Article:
The article has some neat data from The Zitter Group’s (TZG) most recent survey of payers, oncologists, and oncology practice managers. The good folks at TZG provided me with the full report so that I can share some additional details with you.
Here are three noteworthy conclusions about buy-and-bill for infused cancer drugs:
- Expected: The majority of infused cancer therapy volume is still distributed through buy-and-bill channels, although buy-and-bill continues to drop.
- Hmmm... About one-third of practice managers report that insurers are limiting buy-and-bill through contract terms.
- Really?!? A majority of payers and almost half of oncology practice managers want buy-and-bill to end for infused cancer therapies.
PROFESSOR X'S RESEARCH DATA
The charts below come from The Managed Care Oncology Index: Winter 2011, a 245-page report published by The Zitter Group.The payer perspective is represented by Pharmacy Directors, CMOs/Medical Directors, and others at plans representing 156 million covered lives. The practice manager perspective comes from Office Managers, Practice Managers, Head Nurse/Nurse Manager/Nurse Practitioner, and others at oncology practices. Sample sizes appear next to each question.
THE FIRST CLASS RESULTS
The charts below show the answer to the following question that was posed to both payers and oncology practice managers: “What percentage of infused cancer therapies are distributed through each of the following pathways?”
The first chart appears in the Specialty Pharmacy Times article as Figure 2, while the second chart comes from page 136 of the complete report. (Click the charts to enlarge.)
Pay attention to the red dot in each chart, which shows the answer to an especially-interesting question: “What is your organization’s preferred method of infused therapy distribution?” (for current infused volume).
As you can see, 53% of payers and 45% of oncology practice managers would prefer to get oncologists out of the business of buy-and-bill. As the article notes:
“Already, 30% of practice managers have experienced payer attempts to limit their ability to buy and bill for oncology therapies through contract terms. The majority of these contract terms specified either voluntary or mandatory vendor requirements, e.g., specialty pharmacy. This trend has been well established with oral oncology therapy distribution, and payers anticipate a further shift away from off-site retail in favor of the specialty vendor channel for oral distribution over the next year.”It’s not really a shock given what has happened to physician reimbursement after the 2005 Medicare Part B changes. In 2005, Medicare Part B switched to an Average Sales Price (ASP)-based reimbursement method for physician-administered injectable drugs as well as some self-administered drugs such as oral anticancer drugs and immunosuppressive drugs.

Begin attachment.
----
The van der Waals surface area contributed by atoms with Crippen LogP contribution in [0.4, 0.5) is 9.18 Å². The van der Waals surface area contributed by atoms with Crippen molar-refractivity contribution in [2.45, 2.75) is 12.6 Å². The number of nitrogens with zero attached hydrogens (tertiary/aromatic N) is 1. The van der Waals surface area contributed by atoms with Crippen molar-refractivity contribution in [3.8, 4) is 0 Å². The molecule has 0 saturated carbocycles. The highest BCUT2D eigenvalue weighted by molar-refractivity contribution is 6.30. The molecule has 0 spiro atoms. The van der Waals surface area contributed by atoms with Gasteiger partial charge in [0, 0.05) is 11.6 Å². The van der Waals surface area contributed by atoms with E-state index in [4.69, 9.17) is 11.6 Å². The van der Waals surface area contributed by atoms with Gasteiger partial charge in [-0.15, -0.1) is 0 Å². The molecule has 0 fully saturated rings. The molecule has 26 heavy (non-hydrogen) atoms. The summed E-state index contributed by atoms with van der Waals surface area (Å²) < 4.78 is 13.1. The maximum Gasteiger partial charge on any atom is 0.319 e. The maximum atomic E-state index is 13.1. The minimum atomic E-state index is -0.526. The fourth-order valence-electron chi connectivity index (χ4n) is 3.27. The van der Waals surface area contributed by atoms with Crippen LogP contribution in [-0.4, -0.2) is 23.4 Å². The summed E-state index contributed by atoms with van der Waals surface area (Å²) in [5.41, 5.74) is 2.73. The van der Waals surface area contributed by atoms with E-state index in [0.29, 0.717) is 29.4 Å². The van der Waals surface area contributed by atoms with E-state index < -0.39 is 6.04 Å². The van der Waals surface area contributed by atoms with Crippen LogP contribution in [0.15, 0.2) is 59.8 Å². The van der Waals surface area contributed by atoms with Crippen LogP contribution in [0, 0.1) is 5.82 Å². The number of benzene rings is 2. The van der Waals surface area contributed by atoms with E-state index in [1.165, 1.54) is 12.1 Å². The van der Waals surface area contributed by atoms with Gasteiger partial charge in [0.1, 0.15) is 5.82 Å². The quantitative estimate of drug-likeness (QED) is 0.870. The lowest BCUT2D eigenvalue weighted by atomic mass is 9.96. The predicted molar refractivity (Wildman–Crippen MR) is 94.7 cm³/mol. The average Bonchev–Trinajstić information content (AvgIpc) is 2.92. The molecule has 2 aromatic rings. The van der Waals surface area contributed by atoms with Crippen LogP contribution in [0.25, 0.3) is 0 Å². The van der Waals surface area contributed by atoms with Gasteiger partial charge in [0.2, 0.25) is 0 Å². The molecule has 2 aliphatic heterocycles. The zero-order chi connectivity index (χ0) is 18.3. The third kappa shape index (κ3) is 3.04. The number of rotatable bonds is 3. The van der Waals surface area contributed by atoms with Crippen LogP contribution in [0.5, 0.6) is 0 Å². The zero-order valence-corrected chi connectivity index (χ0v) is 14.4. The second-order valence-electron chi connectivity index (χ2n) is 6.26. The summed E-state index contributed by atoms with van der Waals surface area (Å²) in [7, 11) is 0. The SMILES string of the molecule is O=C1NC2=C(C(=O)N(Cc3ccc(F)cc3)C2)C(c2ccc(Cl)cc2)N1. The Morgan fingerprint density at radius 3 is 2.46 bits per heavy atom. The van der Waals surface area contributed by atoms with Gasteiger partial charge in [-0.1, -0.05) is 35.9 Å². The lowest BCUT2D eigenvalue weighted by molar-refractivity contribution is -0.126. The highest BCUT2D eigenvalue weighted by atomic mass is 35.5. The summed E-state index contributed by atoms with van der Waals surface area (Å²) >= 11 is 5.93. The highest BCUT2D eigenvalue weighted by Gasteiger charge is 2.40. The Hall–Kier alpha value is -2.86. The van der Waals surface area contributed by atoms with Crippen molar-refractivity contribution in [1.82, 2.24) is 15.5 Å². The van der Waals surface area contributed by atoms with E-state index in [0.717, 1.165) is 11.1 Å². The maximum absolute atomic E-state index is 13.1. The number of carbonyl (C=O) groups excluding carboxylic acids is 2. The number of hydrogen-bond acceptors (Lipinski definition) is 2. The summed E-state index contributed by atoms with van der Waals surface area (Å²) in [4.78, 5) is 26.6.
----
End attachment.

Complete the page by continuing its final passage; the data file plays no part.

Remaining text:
This switch dramatically slowed the growth of Medicare Part B drug spending by reducing the healthcare provider’s profits from dispensing these drugs rather than reducing the costs of the drugs themselves. See the chart in “COST PLUS = COST CONTROL” from UnitedHealthcare: Cost-Plus for Cancer Drugs.
The Zitter group’s survey data support this view. Among the 54% of practice managers acknowledging a loss in revenue since the adoption of ASP, the majority report a 10% to 30% decline.
Buy-and-bill will continue to lose share due the many forces of change aligned against the practice. These include the preferences of payers and oncology practice managers (documented above) as well as the business strategies of PBMs such as Express Scripts (Express Scripts' Disruptive Specialty Strategy) and Medco Health Solutions (Cancer Care and the Future of PBMs).
Another challenging twist: some specialty products end up flowing through multiple channels to the patients—physician office, inpatient care, specialty pharmacy, or possibly even retail pharmacies—due to non-aligned benefit designs or the business strategies of pharmacies and distributors.
Just to be clear, this does not mean that buy-and-bill will end for all physician-infused drugs. Sometimes I am misunderstood or misquoted on this issue when a reader inadvertently takes my rhetorical flourishes a bit too literally. For instance, when I use a provocative title such as Get Your Specialty Strategy Ready for the End of Buy-and-Bill, I don’t really mean that buy-and-bill will end tomorrow (as the text of that article explains).
This is the nuanced message that I deliver to my consulting clients, nearly all of whom are executives and managers at biopharmaceutical manufacturers. Commercial strategies for specialty drugs are one of the most complex parts of the pharmaceutical industry. Launch plans and tactics are unique and different—a mutant strategy, if you will. I trust Drug Channels readers will see the intricacies and not let their blue fur get ruffled.
P.S. Yes, X-Men: First Class is really good.